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Google’s Top Search Advertisers

The biggest chunk of Google’s revenue, search advertising, continues to be dominated by the titans of direct response: Wireless carriers, ecommerce sites, travel and financial services. IAC (Ask.com, Match.com, Citysearch, etc) was the #1 search buyer in the first 9 months of 2011. Microsoft, General Motors, Avis and Enterprise also make the top 20.

Kantar Media data as reported on Ad Age. Above chart from Business Insider.

200 Brands With the Largest Ad Budgets

Would you have guessed that Chevy spends more than Ford or Toyota? Or that Macy’s spends more than Target? Other rankings that surprised me: Arm & Hammer spends more than Gatorade, Kia spends more than Volkswagen, and Ashley Furniture spends more than Ikea.

Check out this great infographic that ranks the top 200 brands by the size of their 2009 and 2010 ad budgets.

Top Auto Ad Spenders

The top two in each category (first, second):

Auto: Chevy, Ford
Retail: Walmart, Macy’s
Apparel: Skechers, Nike
Telecom: AT&T, Verizon
Restaurants: McDonald’s, Subway
Food and Beverage: Coke, Campbell
Beer: Budweiser, Miller
Cleaning Products: Tide, Clorox
Financial Services: American Express, Chase
Beauty and Personal Care: L’Oreal Paris, Olay
Insurance: Geico, Progressive
Consumer Electronics: Microsoft, Apple
Media: DirecTV, Dish Network
Drugs: Lipitor, Cialis

How Do You Feel About the Sponsor That Brings You Free Wifi When the Wifi Doesn’t Work?

No Connection, Brought to You By Today's Sponsor ATT

I love the concept and the crew at Jiwire, the company that offers free wifi in airports, hotels and other public spaces — if you’re willing to first watch the sponsor’s commercial. But just now at Denver International Airport, the service managed enough bandwidth to show me AT&T’s ad but not enough to open a webpage or pull down my email. After clicking a button to say I was willing to watch AT&T’s commercial, and then looking at their banner for 30 seconds while I waited for my connection, I’d say they succeeded in making an impression on me. But it wasn’t exactly a good one.

Does that matter? I mean, here I am banging out a post with AT&T’s name all over it. Did the ad work, since I noticed it, or fail, since I’m feeling kind of annoyed at AT&T right now?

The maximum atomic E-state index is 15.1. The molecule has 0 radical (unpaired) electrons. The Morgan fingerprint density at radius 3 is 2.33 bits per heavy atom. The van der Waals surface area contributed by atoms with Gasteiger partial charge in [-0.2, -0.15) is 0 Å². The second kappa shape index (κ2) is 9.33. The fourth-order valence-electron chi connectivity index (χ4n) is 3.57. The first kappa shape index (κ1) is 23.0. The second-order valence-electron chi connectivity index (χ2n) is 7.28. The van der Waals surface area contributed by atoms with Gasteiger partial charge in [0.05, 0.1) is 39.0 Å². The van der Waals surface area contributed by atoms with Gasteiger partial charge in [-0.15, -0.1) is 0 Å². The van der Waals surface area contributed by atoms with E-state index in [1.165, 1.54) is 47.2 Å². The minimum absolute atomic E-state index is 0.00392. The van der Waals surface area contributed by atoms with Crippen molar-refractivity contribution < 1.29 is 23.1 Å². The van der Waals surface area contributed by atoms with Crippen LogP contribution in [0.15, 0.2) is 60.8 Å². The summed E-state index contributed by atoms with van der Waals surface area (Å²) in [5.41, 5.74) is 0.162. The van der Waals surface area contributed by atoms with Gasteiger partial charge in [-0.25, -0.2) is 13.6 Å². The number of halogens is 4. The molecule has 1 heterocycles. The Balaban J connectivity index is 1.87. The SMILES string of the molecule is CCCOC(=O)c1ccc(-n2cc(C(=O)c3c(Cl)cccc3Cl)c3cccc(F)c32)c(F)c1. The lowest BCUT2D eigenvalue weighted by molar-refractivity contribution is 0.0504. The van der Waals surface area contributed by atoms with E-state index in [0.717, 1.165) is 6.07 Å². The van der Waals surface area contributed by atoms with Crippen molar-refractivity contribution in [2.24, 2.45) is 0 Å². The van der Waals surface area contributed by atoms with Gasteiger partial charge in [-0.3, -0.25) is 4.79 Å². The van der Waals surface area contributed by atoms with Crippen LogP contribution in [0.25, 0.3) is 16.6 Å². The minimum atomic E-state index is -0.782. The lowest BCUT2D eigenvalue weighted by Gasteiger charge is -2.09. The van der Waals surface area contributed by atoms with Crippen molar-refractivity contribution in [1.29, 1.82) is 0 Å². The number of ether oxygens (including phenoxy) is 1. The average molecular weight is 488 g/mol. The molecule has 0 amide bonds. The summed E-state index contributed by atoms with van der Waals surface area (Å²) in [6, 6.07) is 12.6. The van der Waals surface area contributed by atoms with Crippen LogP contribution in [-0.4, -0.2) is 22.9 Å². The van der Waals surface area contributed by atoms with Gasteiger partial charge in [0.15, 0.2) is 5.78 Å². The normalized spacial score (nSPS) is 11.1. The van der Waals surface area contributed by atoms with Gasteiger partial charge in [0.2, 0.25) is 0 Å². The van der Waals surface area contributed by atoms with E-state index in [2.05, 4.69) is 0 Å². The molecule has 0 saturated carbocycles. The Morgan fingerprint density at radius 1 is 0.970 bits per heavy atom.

(Note: I’m currently connected by way of AT&T’s Personal Hotspot plan on my cellphone. So they came through for me in the end. But I still feel cheated. They offered up a deal — my time in exchange for a quick, free internet connection. I did my part, and then they skipped out on their side of the bargain.)

Google Inserts Ads in iPhone Maps

Google has been inserting ads in iPhone maps for a few months. I spotted my first one yesterday.

Google Ad in iPhone Map

I’m guessing I should blame ATT for the frozen incomplete map above (it never loaded more that this), but I was annoyed that delivering the ad got higher priority than delivering my map. And for that I blame Google and Apple. Perhaps the map failure had nothing to do with the extra load of serving ads — but until the mobile map feature is highly reliable in San Francisco, Google and Apple should sequence the serve calls so that the ads load only after the map loads.

On the relevance front, I’ll give Google a C+. True, I was driving a car across the SOMA district of San Francisco, where Firestone Complete Auto is located. But I gave Google a few hints that I wasn’t on the market for automotive service at the time, and it ignored them. First, I didn’t search for automotive service. Second, I did search for a driving directions for a business a few miles from my current location — which suggests my car was running fine at the time.

Google's Biggest Advertisers in June 2010 (And What They Tell Us About Online Media)

Top 10 Google Advertisers June 2010

Hats off to Michael Learmonth at Ad Age for getting his hands on this sensitive document!

“While the search-spending document obtained by Advertising Age is not a complete list of advertisers on Google, the accuracy of its data was verified by multiple sources with direct knowledge of spending levels. It’s a revealing cross-section of Google’s business that gives some clarity to one of the most opaque areas of ad spending, and the lifeblood of many American businesses. “

Two noteworthy items in this story.

One, Google’s revenues are well distributed: Its top 10 advertisers (in June, anyway) represent only 5% of its total revenue. While 47 advertisers spent more than $1 million in the month, another 71 spent between $500,000 and $1 million, and other 357 spent between $100,000 and $500,000.

Two, Google’s revenues — which represents around half of all online ad spending — continue to skew heavily toward direct-response advertising versus brand advertising. Google’s top 10 includes University of Phoenix parent Apollo Group, Expedia, Amazon, eBay, Hotels.com and Living Social. Compare that to the list of top 10 US advertising spenders across all media:

Top 10 Advertisers Across All Media

Outside of AT&T, they are entirely different lists. At this point in the history of the Internet, it’s hard to argue that the big brands haven’t yet gotten hip to the crazy new technology. The only reasonable explanation is this: The giants of ad-supported online media — portals, publishers and social media platforms — are not offering solutions that do the stuff of brand marketing. Nobody beats search and behavioral targeting when it comes to serving up a coupon when we’re hunting for a product. But clearly the big spenders on the brand side aren’t convinced online ads can turn us on to a new shampoo or shaver, or convince us to walk into a dealership when our old car is still running fine.